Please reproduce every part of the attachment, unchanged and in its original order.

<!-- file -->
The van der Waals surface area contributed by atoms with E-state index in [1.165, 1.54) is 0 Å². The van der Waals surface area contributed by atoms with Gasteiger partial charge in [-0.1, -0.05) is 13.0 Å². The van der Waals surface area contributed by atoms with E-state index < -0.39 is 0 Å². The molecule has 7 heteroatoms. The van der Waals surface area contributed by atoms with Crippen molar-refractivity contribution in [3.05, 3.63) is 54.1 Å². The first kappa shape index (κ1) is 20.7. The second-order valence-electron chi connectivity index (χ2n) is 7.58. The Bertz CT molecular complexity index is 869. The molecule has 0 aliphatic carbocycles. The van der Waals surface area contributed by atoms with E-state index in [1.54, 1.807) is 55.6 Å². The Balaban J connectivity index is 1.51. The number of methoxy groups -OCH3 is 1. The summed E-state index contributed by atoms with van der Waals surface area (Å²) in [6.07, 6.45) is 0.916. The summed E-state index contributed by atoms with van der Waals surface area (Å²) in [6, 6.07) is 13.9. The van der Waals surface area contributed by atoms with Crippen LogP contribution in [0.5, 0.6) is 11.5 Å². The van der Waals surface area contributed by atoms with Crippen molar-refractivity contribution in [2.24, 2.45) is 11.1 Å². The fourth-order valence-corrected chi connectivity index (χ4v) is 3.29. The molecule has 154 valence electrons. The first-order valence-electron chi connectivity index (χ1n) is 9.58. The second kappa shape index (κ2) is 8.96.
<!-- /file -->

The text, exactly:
The van der Waals surface area contributed by atoms with E-state index in [1.165, 1.54) is 0 Å². The van der Waals surface area contributed by atoms with Gasteiger partial charge in [-0.1, -0.05) is 13.0 Å². The van der Waals surface area contributed by atoms with E-state index < -0.39 is 0 Å². The molecule has 7 heteroatoms. The van der Waals surface area contributed by atoms with Crippen molar-refractivity contribution in [3.05, 3.63) is 54.1 Å². The first kappa shape index (κ1) is 20.7. The second-order valence-electron chi connectivity index (χ2n) is 7.58. The Bertz CT molecular complexity index is 869. The molecule has 0 aliphatic carbocycles. The van der Waals surface area contributed by atoms with E-state index in [1.54, 1.807) is 55.6 Å². The Balaban J connectivity index is 1.51. The number of methoxy groups -OCH3 is 1. The summed E-state index contributed by atoms with van der Waals surface area (Å²) in [6.07, 6.45) is 0.916. The summed E-state index contributed by atoms with van der Waals surface area (Å²) in [6, 6.07) is 13.9. The van der Waals surface area contributed by atoms with Crippen LogP contribution in [0.5, 0.6) is 11.5 Å². The van der Waals surface area contributed by atoms with Crippen molar-refractivity contribution in [2.24, 2.45) is 11.1 Å². The fourth-order valence-corrected chi connectivity index (χ4v) is 3.29. The molecule has 154 valence electrons. The first-order valence-electron chi connectivity index (χ1n) is 9.58. The second kappa shape index (κ2) is 8.96.